Audrey Assad is a songwriter with a sober intensity to her stage presence. So writes David Brooks. But what Brooks finds most fascinating is how Assad, raised in a New World faith tradition, is going backward in time toward the Old World. She’s not alone.
David Brooks is the rare columnist who recognizes how media often misrepresents faith. Three weeks ago he wrote about “a yawning gap between the way many believers experience faith and the way that faith is presented to the world.”1 More often than not, media outlets such as The New York Times and The New Yorker picture faith with “a strong vein of hostility against orthodox religious believers.” The most common words include “judgmental,” “hypocritical,” “old-fashioned” and “out of touch.”
Brooks says this ignores “a silent majority who experience a faith that is attractively marked by combinations of fervor and doubt, clarity and confusion, empathy and moral demand.” He cites Audrey Assad, a Catholic songwriter with a crystalline voice and a sober intensity (watch her perform “I Shall Not Want” on YouTube). Assad’s wrenching music helps people who are in crisis. That’s because she went through a crisis herself.
Assad was raised in a Protestant faith tradition prone to black-or-white dichotomies. This led to a gradual erosion of religious certainty in her 20s as life’s tragedies and complexities inevitably mounted. Assad began going backward in time.
The trek began at the local Barnes & Noble. Assad began reading her way through the books on the Great Books shelf. Encountering the likes of George Eliot and Tolstoy, she travelled “from darkness into paradox.” But Assad lost many evangelical friends along the way. Paradox didn’t make sense to them. It does however in the theological works of Augustine and those of the early church fathers. Assad began reading them. “Denominationally, she went backward in time,” writes Brooks. “She became Baptist, then Presbyterian, then Catholic.”
This migration is happening among a growing number of believers, particularly those raised in the evangelical faith. Over a decade ago journalist Colleen Carroll Campbell wrote about the growing number of young believers who are embracing ancient orthodoxy.2 They’re making their way back to Old World faiths, traditions that most evangelicals are unfamiliar with. They include faith traditions founded in Canterbury, Geneva, Rome, and Constantinople. These Old World faiths routinely wrestle with paradoxes, including the tension between private piety, public morality, and civil order.
The Puritans were Old World. They believed the established church helped to establish the good order of society. They went to America to remain English, to renew the Church of England, and to evangelize the Indians. But their time was brief. The Uniformity Act (1662) drove most of the Puritan ministers from the Church of England.
Puritan Reformers would join a loose collection of Presbyterians and Congregationalists, operating as “Dissenters.” But they only comprised a small percentage of the larger migration of Pilgrims. In A Great and Godly Adventure: The Pilgrims and the Myth of the First Thanksgiving, Godfrey Hodgson, a British journalist and historian, writes how the Pilgrims shared some of the Reformers’ aims but basically came to America to avoid being bothered by anyone. Over the next century, autonomy and individualism would come to characterize Americans. And it would characterize New World faiths.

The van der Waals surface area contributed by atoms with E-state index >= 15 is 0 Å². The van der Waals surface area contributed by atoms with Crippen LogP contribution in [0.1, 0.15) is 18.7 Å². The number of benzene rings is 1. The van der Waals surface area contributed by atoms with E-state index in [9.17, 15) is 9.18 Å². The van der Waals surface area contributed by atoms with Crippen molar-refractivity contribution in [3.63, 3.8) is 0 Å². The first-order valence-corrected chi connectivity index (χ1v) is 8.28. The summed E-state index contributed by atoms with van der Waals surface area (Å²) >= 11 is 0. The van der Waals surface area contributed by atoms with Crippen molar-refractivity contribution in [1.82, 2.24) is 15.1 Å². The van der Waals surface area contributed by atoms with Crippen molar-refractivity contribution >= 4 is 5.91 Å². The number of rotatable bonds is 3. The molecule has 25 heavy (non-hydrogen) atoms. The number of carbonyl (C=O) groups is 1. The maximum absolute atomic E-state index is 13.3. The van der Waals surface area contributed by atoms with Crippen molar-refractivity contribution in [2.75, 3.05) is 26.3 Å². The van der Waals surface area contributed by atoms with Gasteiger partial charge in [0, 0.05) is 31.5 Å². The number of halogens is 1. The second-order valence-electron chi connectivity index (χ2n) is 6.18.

The New World was not an easy place to hack out a life. Individual enterprise was prized, so faiths preaching an individualized “practical” gospel resonated. This included Baptist, Methodist, and, eventually, independent churches. But their practicality, while popular, neglected paradoxes such as the tension of piety and public order. Over time, Dissenters, soon called “evangelicals,” focused on saving souls but neglected society. Many in the Old World traditions grew alarmed – not because people were being saved, but because this New World gospel gave little consideration to renewing society.
This is what happened in Patrick Henry’s family. His mother and maternal grandfather, Isaac Winston, became “born again” in the mid 1700s. The rest of the family remained loyal to the Church of England, viewing the evangelical movement’s appeal to an autonomous faith as a threat to the good ordering of society.3 Today, people like Audrey Assad share the same concern. They read how a significant percentage of the American population claims to be “born again.” Then they read the news. They don’t see a significant correlation. They don’t see the good ordering of society. Some leave the faith. The better move is to go backward in time, toward a better faith.
If you’re an evangelical, this trek will likely include a period of uncertainty, or not knowing, what the Greeks called agnosticism. “I still have routine brushes with agnosticism,” Assad says. “I still brush against the feeling that I don’t believe any of this, but the church always brings me back. I don’t think Jesus wants to brush away the paradoxes and mysteries.” He doesn’t. Christ instead wants his church to go forward. If you’re a Christian like Assad, that might require going backward in time.
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1 David Brooks, “Alone, Yet Not Alone,” The New York Times, January 28, 2014, p. A21.
2 Colleen Carroll Campbell, The New Faithful: Why Young Adults Are Embracing Christian Orthodoxy (Chicago: Loyola Press, 2002).
3 Henry Mayer, A Son of Thunder: Patrick Henry and the American Republic (New York: Grove Press, 2001), pp. 34-35.